Texas awards education funding based on how many students show up for class each day, so more students present means more money. Credit: Bonnie Arbittier / San Antonio Report

It’s rare for all of San Antonio’s school districts to be on the same page regarding public education funding, policy priorities, or curriculum decisions. Districts serve students with varied needs and each education system has its own financial outlook – some have wealthier property tax bases while others receive more in State funding.

Despite their differences, local districts are united in their fear of funding cuts that might result in widespread layoffs and slashed budgets.

In a letter sent to Gov. Greg Abbott and Education Commissioner Mike Morath on Tuesday, superintendents from 19 San Antonio-area school districts joined together as the Bexar County Education Coalition (BCEC) and asked the State to protect their funding.

Texas awards education funding based on how many students show up for class each day, so more students present means more money. For those participating in remote learning, students must log in to an online platform at a designated time to be counted as present and for schools to receive money.

Referencing San Antonio’s digital divide and instability in many home environments caused by the coronavirus pandemic, BCEC Executive Director Julia Grizzard acknowledged students have struggled to log in to classes this spring. That won’t improve this fall if students feel unwell or connectivity issues persist, she said.

“We might have potential switches in instructional modality, so there are going to be times when we might not have 100 percent, or 99 or 95 or 90 percent of students signing on,” Grizzard said. “School districts are prepared to find their students and their families, but in the midst of putting forth that kind of effort, they also risk significant funding drops if they don’t have students signing in.”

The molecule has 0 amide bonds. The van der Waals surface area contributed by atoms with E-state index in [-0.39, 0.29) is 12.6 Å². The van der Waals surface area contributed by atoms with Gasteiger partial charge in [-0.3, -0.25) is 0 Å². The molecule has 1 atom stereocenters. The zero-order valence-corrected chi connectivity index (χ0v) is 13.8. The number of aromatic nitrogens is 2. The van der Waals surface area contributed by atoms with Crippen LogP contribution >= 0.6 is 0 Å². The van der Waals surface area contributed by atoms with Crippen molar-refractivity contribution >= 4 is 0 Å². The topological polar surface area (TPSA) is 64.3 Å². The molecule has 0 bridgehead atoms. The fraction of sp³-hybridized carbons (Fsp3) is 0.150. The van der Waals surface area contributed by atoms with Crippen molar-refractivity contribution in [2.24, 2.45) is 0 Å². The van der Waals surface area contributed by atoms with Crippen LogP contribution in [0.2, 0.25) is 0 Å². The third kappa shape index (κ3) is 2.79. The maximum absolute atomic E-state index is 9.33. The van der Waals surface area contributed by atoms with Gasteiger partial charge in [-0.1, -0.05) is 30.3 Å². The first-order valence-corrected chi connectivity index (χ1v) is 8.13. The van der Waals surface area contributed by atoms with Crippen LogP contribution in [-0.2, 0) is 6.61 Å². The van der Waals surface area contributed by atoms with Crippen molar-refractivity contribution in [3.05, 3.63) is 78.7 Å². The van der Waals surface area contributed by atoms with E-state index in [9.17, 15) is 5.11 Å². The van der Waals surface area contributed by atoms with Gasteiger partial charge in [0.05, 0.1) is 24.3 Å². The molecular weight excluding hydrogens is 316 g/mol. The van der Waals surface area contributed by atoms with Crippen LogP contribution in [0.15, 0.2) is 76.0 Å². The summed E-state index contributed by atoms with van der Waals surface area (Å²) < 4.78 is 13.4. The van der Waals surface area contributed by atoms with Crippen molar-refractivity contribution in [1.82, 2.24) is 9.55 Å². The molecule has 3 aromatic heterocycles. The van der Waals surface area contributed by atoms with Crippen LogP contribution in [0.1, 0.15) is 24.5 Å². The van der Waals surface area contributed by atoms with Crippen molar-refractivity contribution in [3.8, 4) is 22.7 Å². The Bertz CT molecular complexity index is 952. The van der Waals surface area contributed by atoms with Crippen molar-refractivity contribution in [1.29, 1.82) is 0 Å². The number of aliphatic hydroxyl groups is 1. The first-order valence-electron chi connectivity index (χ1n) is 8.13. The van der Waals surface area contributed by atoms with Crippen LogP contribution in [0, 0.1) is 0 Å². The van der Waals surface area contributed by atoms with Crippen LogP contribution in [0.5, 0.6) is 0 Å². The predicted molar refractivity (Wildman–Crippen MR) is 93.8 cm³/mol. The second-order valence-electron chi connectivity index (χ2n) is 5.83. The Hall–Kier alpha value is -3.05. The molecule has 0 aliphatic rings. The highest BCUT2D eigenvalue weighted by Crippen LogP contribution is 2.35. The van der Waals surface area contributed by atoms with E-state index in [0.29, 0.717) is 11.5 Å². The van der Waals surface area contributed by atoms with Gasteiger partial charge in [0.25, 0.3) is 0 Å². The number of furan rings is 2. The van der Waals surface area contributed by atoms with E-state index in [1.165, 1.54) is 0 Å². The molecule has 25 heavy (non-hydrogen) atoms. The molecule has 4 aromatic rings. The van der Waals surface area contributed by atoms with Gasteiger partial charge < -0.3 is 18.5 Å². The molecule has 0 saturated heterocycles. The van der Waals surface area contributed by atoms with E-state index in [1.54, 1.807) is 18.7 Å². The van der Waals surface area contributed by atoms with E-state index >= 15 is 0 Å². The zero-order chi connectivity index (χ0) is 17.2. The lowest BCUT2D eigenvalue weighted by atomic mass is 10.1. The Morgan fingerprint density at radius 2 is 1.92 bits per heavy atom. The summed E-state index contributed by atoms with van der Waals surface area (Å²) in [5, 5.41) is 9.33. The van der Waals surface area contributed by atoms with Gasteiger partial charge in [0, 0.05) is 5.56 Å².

Limiting Potential Funding Loss

The San Antonio superintendents asked Texas Education Agency (TEA) leaders to set a floor for the attendance figure, limiting how much districts stand to lose and ensuring financial stability should enrollment dip amid the public health crisis.

Without an attendance floor, districts could face staffing reductions and budget cuts “during a time when school support is needed more than ever,” the letter states.

TEA set this kind of a floor in the spring, keeping funding even with historical averages. But new State guidance updates the policy, granting districts a grace period of 12 weeks in which districts could lose at most 1 percent of their average funding because of enrollment declines. After that period, there is no funding guarantee in place.

When this guidance was announced last month, Northside Independent School District Superintendent Brian Woods expressed alarm about a loss of even 1 percent in the first weeks of the year. Losses after the grace period could be devastating, he said.

“Given [the guidance] that is out there today, if it does not change, what will happen in our state is that layoffs will be widespread … in the transition between the [2020-21] school year and the next” – or sooner, Woods said.

Woods posited that it will take pressure from school districts realizing the extent of potential cuts in the first few weeks of the school year to create change at the State level.

At a Tuesday press conference, San Antonio ISD Superintendent Pedro Martinez said he was grateful for the 12-week period because it would allow him to get a sense of his community’s feelings toward school reopenings.

However, he still expressed concern that attendance numbers wouldn’t be sufficient to sustain funding at previous levels.